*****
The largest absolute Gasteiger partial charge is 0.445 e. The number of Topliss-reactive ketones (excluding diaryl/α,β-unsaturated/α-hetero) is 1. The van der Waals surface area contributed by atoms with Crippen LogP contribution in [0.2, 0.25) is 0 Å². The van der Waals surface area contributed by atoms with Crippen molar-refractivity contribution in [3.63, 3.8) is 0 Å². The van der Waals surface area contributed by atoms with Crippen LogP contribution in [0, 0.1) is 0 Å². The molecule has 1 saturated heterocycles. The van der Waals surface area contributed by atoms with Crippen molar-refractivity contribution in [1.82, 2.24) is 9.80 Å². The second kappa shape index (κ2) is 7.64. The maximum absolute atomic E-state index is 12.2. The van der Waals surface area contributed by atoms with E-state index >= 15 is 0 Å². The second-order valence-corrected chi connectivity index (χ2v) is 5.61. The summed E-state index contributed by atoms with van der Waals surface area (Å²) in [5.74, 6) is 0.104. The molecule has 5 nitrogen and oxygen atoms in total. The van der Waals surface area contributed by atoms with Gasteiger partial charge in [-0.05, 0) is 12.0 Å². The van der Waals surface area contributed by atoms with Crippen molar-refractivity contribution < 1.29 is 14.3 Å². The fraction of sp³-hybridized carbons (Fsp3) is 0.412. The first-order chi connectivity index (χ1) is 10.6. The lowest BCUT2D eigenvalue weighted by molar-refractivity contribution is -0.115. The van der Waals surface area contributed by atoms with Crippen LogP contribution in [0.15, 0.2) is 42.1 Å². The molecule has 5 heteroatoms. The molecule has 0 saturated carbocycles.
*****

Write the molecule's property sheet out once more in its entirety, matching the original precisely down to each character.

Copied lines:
The largest absolute Gasteiger partial charge is 0.445 e. The number of Topliss-reactive ketones (excluding diaryl/α,β-unsaturated/α-hetero) is 1. The van der Waals surface area contributed by atoms with Crippen LogP contribution in [0.2, 0.25) is 0 Å². The van der Waals surface area contributed by atoms with Crippen molar-refractivity contribution in [3.63, 3.8) is 0 Å². The van der Waals surface area contributed by atoms with Crippen LogP contribution in [0, 0.1) is 0 Å². The molecule has 1 saturated heterocycles. The van der Waals surface area contributed by atoms with Crippen molar-refractivity contribution in [1.82, 2.24) is 9.80 Å². The second kappa shape index (κ2) is 7.64. The maximum absolute atomic E-state index is 12.2. The van der Waals surface area contributed by atoms with E-state index >= 15 is 0 Å². The second-order valence-corrected chi connectivity index (χ2v) is 5.61. The summed E-state index contributed by atoms with van der Waals surface area (Å²) in [5.74, 6) is 0.104. The molecule has 5 nitrogen and oxygen atoms in total. The van der Waals surface area contributed by atoms with Gasteiger partial charge in [-0.05, 0) is 12.0 Å². The van der Waals surface area contributed by atoms with Crippen molar-refractivity contribution < 1.29 is 14.3 Å². The fraction of sp³-hybridized carbons (Fsp3) is 0.412. The first-order chi connectivity index (χ1) is 10.6. The lowest BCUT2D eigenvalue weighted by molar-refractivity contribution is -0.115. The van der Waals surface area contributed by atoms with Crippen LogP contribution in [0.15, 0.2) is 42.1 Å². The molecule has 5 heteroatoms. The molecule has 0 saturated carbocycles.